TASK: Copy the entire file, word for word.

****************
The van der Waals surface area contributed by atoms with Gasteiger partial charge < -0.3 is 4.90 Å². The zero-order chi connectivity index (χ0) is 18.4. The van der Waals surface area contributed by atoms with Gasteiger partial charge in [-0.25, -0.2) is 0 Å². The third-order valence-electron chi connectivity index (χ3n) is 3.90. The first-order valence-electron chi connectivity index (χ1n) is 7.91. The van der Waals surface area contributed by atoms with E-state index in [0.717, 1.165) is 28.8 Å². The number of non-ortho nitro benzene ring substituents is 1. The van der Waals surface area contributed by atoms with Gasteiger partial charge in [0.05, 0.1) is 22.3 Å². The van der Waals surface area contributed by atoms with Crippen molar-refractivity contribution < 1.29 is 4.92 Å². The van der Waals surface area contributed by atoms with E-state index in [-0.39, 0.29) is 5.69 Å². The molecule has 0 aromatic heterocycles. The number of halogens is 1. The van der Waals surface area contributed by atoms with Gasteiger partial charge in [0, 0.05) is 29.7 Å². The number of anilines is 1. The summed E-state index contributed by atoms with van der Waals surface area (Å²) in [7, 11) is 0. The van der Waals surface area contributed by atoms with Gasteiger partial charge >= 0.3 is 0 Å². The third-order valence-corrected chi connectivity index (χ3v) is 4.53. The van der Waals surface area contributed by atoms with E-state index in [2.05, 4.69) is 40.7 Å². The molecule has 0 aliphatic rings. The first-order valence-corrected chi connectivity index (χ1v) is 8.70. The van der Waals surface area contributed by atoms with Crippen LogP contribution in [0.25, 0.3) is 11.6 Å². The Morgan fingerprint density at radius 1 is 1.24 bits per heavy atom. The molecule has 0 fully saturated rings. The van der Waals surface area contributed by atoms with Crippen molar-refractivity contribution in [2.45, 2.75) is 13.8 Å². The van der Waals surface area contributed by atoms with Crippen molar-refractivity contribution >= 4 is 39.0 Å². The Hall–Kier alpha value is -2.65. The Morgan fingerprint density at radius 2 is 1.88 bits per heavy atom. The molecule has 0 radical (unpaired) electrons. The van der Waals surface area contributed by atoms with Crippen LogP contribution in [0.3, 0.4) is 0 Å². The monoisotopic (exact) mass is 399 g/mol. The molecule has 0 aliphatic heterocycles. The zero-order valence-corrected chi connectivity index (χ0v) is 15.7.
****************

The van der Waals surface area contributed by atoms with Gasteiger partial charge < -0.3 is 4.90 Å². The zero-order chi connectivity index (χ0) is 18.4. The van der Waals surface area contributed by atoms with Gasteiger partial charge in [-0.25, -0.2) is 0 Å². The third-order valence-electron chi connectivity index (χ3n) is 3.90. The first-order valence-electron chi connectivity index (χ1n) is 7.91. The van der Waals surface area contributed by atoms with E-state index in [0.717, 1.165) is 28.8 Å². The number of non-ortho nitro benzene ring substituents is 1. The van der Waals surface area contributed by atoms with Gasteiger partial charge in [0.05, 0.1) is 22.3 Å². The van der Waals surface area contributed by atoms with Crippen molar-refractivity contribution < 1.29 is 4.92 Å². The van der Waals surface area contributed by atoms with E-state index in [-0.39, 0.29) is 5.69 Å². The molecule has 0 aromatic heterocycles. The number of halogens is 1. The van der Waals surface area contributed by atoms with Gasteiger partial charge in [0, 0.05) is 29.7 Å². The number of anilines is 1. The summed E-state index contributed by atoms with van der Waals surface area (Å²) in [7, 11) is 0. The van der Waals surface area contributed by atoms with Gasteiger partial charge >= 0.3 is 0 Å². The third-order valence-corrected chi connectivity index (χ3v) is 4.53. The van der Waals surface area contributed by atoms with E-state index in [2.05, 4.69) is 40.7 Å². The molecule has 0 aliphatic rings. The first-order valence-corrected chi connectivity index (χ1v) is 8.70. The van der Waals surface area contributed by atoms with Crippen LogP contribution in [0.25, 0.3) is 11.6 Å². The Morgan fingerprint density at radius 1 is 1.24 bits per heavy atom. The molecule has 0 fully saturated rings. The van der Waals surface area contributed by atoms with Crippen molar-refractivity contribution in [2.45, 2.75) is 13.8 Å². The van der Waals surface area contributed by atoms with Crippen molar-refractivity contribution >= 4 is 39.0 Å². The Hall–Kier alpha value is -2.65. The Morgan fingerprint density at radius 2 is 1.88 bits per heavy atom. The molecule has 0 radical (unpaired) electrons. The van der Waals surface area contributed by atoms with Crippen LogP contribution in [0.3, 0.4) is 0 Å². The monoisotopic (exact) mass is 399 g/mol. The molecule has 0 aliphatic heterocycles. The zero-order valence-corrected chi connectivity index (χ0v) is 15.7.